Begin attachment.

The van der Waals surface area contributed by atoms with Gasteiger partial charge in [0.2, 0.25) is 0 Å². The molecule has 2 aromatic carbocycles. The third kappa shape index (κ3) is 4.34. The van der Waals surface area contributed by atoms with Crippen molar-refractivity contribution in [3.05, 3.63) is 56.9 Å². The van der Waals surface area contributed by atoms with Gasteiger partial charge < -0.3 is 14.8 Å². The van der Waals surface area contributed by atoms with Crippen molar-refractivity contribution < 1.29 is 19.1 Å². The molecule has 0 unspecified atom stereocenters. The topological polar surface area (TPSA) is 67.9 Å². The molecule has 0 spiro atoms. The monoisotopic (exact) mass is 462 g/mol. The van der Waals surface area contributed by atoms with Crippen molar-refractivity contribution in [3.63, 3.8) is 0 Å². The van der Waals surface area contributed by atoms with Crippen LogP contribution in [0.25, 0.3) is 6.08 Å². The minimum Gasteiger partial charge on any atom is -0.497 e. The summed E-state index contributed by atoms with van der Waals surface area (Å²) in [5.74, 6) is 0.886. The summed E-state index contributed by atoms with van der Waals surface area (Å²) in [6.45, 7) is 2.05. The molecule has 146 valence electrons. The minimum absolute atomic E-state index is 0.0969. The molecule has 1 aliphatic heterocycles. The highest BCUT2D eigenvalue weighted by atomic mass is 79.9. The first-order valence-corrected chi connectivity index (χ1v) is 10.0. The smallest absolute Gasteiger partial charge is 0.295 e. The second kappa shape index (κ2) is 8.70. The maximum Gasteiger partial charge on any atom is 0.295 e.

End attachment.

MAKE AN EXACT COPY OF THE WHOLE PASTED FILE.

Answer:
The van der Waals surface area contributed by atoms with Gasteiger partial charge in [0.2, 0.25) is 0 Å². The molecule has 2 aromatic carbocycles. The third kappa shape index (κ3) is 4.34. The van der Waals surface area contributed by atoms with Crippen molar-refractivity contribution in [3.05, 3.63) is 56.9 Å². The van der Waals surface area contributed by atoms with Gasteiger partial charge < -0.3 is 14.8 Å². The van der Waals surface area contributed by atoms with Crippen molar-refractivity contribution < 1.29 is 19.1 Å². The molecule has 0 unspecified atom stereocenters. The topological polar surface area (TPSA) is 67.9 Å². The molecule has 0 spiro atoms. The monoisotopic (exact) mass is 462 g/mol. The van der Waals surface area contributed by atoms with Crippen molar-refractivity contribution in [3.63, 3.8) is 0 Å². The van der Waals surface area contributed by atoms with Crippen LogP contribution in [0.25, 0.3) is 6.08 Å². The minimum Gasteiger partial charge on any atom is -0.497 e. The summed E-state index contributed by atoms with van der Waals surface area (Å²) in [5.74, 6) is 0.886. The summed E-state index contributed by atoms with van der Waals surface area (Å²) in [6.45, 7) is 2.05. The molecule has 146 valence electrons. The minimum absolute atomic E-state index is 0.0969. The molecule has 1 aliphatic heterocycles. The highest BCUT2D eigenvalue weighted by atomic mass is 79.9. The first-order valence-corrected chi connectivity index (χ1v) is 10.0. The smallest absolute Gasteiger partial charge is 0.295 e. The second kappa shape index (κ2) is 8.70. The maximum Gasteiger partial charge on any atom is 0.295 e.